Tuesday morning we held the funeral at Nazareth House, where my mother had spent the last ten years of her life, and, of course, my mother requested a catholic mass, with an incredible amount of hymns. A woman with a serviceable voice and wide-eyed, intimidating facial expressions warbled the sacred songs. I felt guilty just looking at her. It had been a long time since I’d been in a church for any kind of ceremony.
     I was asked to write and read a eulogy. Half way through the service I stood, walked to the pulpit and delivered it in a faltering voice, which caught me unawares. I tried to make the eulogy appropriate and positive and respectfully left out any personal thoughts or statements. It was about mom’s life, not my feelings. I have to say, it worked. I stood in front of the mourners and lobbed little grenades of sadness into the crowd, explosions of emotion that went off like clockwork; bursts of tears, hands clutching, backs patted, the sound of sobbing.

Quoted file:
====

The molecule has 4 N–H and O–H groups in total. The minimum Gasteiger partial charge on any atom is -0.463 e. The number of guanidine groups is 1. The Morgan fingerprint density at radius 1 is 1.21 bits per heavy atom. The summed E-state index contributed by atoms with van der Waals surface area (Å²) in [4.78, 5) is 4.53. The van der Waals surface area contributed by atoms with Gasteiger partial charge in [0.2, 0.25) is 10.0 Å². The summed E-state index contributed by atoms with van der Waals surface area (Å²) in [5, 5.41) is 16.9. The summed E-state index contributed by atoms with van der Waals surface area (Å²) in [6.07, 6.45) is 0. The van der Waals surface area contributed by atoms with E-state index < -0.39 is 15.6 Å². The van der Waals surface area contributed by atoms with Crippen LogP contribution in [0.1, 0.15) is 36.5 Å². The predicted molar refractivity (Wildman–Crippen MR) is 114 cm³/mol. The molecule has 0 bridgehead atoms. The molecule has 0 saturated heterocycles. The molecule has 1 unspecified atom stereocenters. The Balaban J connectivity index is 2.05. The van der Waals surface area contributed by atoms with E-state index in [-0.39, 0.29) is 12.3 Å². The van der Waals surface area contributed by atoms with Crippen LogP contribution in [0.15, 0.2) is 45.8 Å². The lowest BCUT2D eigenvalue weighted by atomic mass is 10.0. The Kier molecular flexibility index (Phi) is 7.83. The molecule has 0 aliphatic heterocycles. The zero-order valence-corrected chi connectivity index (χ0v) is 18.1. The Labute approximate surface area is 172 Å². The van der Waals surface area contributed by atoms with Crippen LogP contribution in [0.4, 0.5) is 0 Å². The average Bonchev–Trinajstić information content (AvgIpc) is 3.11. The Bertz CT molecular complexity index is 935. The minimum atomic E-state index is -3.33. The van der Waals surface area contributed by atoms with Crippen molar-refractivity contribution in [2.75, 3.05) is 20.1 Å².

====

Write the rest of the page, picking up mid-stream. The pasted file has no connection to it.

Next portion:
The mass has changed, too, since I’ve stopped caring. Everyone plays a part. It’s “inclusive”, which means that everyone is almost equal and, I guess, no altar boys are assaulted during the preparations. There were three priests on the altar, which was a lot, in my opinion. The time for Communion, the sacrament of the Eucharist, rolled around and everyone, and I mean everyone, queued up to receive the little round slip of unleavened bread. I sat in the front pew and most of the faithful averted their eyes as they passed me. My brothers, my sister, my nieces and nephews, strangers and at least two homeless guys lined up to partake. In the old days, as a youngster, I had been severely threatened and corporeally indoctrinated into Roman Catholicism, the host, the bread, Jesus’ body and blood in one package was considered highly sacred, a living, breathing, radioactive representation of Him. The priest was the only human designated to touch the Host and, in the old days, it couldn’t touch your teeth, it had to dissolve in you mouth and you had to pray like a bastard while it existed, melting and dissolving in the middle of the tongue. Lots to think about, many distractions, hard work.